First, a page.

I spoke in parliament today about the late Chris McElhinny.
19 March 2012
Dr Chris McElhinny, Senior Lecturer in Silviculture at the ANU Fenner School of Environment and Society, died on 18 February 2012. Chris's first career was as a craftsman and teacher in wood. He taught at the then Canberra—now ANU—Institute of the Arts from 1983-1991. Amongst other distinctions in that role, he made the furniture for the Parliament House suite of the President of the Senate.
My neighbour Brian Turner tells me that Chris's curiosity led him to then enrol in an undergraduate forestry degree. He flourished in a brilliant second academic career, being awarded the Schlich Medal for his undergraduate studies in 1998, a University Medal on completion of his Honours degree in 1999 and a PhD in 2004 for his research on the structural complexity of woodlands. Chris joined the academic staff of what is now the Fenner School in 2005 and his capacity to engage and motivate students, to help them learn and to challenge them to excel were inspiring to his colleagues and students. So too were his talents to help his students publish the results of their work and the quality and collaborative spirit of his own insightful research about Australia's forests and woodlands. Chris's courage and good humour in the face of an untimely and ultimately terminal illness were equally characteristic.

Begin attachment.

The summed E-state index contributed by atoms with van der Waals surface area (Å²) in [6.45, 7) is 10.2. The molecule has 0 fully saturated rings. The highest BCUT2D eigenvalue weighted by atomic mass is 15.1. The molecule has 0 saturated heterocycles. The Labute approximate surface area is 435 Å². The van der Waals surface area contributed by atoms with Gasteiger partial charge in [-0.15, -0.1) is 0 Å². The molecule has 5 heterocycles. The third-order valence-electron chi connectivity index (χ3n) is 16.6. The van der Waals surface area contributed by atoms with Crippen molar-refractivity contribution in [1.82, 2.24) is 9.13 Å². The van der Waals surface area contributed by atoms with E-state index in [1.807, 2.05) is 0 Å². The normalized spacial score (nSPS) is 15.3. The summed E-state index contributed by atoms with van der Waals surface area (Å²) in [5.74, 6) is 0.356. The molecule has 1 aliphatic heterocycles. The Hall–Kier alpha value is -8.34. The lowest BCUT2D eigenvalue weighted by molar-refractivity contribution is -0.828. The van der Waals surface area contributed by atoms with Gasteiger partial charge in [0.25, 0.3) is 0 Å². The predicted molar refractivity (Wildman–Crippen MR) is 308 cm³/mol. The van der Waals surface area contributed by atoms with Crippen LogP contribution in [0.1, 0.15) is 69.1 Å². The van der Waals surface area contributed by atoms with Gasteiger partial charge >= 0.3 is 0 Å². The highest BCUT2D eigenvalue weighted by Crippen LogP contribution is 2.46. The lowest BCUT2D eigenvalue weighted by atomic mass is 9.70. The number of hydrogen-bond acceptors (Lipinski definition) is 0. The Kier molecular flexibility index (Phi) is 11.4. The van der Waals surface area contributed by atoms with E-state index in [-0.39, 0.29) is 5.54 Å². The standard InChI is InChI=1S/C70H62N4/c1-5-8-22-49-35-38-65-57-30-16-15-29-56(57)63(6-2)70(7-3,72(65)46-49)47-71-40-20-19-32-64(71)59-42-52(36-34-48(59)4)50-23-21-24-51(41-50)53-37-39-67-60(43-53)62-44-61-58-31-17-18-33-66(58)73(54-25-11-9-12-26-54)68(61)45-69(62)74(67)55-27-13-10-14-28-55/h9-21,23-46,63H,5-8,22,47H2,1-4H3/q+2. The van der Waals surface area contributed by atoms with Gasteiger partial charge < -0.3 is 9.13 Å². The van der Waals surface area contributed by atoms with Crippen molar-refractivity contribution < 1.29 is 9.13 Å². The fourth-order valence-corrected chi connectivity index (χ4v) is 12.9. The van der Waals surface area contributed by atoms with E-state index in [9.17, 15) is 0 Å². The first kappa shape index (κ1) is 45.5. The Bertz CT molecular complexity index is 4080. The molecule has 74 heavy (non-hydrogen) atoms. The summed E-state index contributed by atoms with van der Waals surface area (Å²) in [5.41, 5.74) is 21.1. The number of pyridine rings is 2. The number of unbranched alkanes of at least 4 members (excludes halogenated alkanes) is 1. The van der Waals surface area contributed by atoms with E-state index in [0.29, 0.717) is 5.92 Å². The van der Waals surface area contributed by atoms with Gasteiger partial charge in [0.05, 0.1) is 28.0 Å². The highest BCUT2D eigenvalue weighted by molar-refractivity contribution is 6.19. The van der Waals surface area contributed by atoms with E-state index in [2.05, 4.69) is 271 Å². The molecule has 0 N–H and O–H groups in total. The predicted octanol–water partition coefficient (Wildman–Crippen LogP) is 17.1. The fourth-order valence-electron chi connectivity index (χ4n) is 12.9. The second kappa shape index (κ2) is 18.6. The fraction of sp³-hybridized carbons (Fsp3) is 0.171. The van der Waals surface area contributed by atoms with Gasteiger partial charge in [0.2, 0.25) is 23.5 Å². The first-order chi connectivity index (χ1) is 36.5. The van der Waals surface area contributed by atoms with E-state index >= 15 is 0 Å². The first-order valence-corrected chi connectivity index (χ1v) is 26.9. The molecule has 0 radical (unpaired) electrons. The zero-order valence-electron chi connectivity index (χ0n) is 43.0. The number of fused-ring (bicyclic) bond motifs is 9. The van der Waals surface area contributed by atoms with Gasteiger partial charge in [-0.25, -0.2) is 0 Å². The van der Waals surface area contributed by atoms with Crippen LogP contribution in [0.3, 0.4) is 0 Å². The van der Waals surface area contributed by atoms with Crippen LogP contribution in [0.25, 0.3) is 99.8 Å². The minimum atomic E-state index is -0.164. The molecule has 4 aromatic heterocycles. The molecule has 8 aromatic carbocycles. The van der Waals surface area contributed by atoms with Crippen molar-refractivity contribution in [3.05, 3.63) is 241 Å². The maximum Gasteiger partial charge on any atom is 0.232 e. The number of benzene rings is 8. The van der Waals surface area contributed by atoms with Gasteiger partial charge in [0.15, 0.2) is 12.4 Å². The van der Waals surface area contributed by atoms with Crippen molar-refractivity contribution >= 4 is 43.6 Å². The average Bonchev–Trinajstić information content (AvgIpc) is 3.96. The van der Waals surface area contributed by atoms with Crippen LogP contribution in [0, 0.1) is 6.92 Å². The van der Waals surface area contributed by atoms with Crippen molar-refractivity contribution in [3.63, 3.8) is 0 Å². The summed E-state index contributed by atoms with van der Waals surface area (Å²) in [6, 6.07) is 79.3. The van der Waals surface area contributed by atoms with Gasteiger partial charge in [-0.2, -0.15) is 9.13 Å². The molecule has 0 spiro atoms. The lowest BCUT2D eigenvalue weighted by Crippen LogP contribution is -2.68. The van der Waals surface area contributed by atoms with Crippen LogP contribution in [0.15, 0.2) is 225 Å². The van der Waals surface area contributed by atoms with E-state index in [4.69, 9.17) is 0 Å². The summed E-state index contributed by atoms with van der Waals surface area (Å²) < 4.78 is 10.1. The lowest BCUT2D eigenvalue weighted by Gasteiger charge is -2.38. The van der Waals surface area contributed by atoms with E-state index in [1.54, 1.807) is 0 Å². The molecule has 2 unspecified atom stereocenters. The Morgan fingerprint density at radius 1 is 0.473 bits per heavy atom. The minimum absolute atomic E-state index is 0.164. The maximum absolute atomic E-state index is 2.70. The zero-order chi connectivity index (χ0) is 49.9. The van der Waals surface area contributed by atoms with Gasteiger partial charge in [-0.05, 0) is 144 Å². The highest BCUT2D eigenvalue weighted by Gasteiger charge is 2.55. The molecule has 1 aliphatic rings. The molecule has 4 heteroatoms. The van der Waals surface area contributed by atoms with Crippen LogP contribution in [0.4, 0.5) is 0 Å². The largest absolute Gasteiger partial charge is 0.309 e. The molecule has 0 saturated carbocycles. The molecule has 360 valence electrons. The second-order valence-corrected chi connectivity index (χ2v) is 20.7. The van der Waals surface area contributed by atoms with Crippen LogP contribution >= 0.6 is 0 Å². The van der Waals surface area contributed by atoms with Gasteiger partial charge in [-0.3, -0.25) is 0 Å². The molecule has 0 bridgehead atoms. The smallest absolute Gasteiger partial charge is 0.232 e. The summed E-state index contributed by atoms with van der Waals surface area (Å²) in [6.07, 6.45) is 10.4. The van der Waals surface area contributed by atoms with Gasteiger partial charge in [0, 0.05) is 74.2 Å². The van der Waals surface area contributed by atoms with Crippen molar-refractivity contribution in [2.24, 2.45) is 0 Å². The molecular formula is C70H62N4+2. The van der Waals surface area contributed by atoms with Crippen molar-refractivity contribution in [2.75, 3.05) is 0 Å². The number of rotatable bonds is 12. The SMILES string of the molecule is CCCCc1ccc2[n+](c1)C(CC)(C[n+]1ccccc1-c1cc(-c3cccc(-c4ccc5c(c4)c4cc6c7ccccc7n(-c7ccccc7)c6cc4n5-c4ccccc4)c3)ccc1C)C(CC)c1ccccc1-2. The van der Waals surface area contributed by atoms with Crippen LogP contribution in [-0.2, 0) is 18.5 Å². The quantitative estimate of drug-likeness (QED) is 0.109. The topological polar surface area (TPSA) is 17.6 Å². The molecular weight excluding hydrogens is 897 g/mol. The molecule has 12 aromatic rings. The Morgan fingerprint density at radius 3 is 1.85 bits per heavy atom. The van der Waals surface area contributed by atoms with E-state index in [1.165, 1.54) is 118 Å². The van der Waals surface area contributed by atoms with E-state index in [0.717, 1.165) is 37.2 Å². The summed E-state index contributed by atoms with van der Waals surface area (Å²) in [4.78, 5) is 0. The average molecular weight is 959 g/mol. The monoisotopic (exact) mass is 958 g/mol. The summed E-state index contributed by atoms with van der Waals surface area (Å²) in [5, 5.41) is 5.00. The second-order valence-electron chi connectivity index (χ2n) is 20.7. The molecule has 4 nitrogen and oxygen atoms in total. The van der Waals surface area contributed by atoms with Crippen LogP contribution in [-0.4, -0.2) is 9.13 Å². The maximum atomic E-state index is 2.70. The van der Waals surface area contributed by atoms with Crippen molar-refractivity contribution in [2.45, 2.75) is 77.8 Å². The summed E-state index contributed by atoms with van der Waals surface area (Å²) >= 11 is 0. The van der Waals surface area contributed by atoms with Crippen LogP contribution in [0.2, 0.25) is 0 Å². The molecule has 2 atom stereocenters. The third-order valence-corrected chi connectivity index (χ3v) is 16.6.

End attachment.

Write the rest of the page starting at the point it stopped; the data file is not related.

I extend my sympathy to his wife, Sarah, and their children and family. Chris's professional legacy endures in the many graduates of his courses, through those he supervised in his and their publications and in the beautiful woodwork that helped catalyse his interest in Australia's forest and woodlands.
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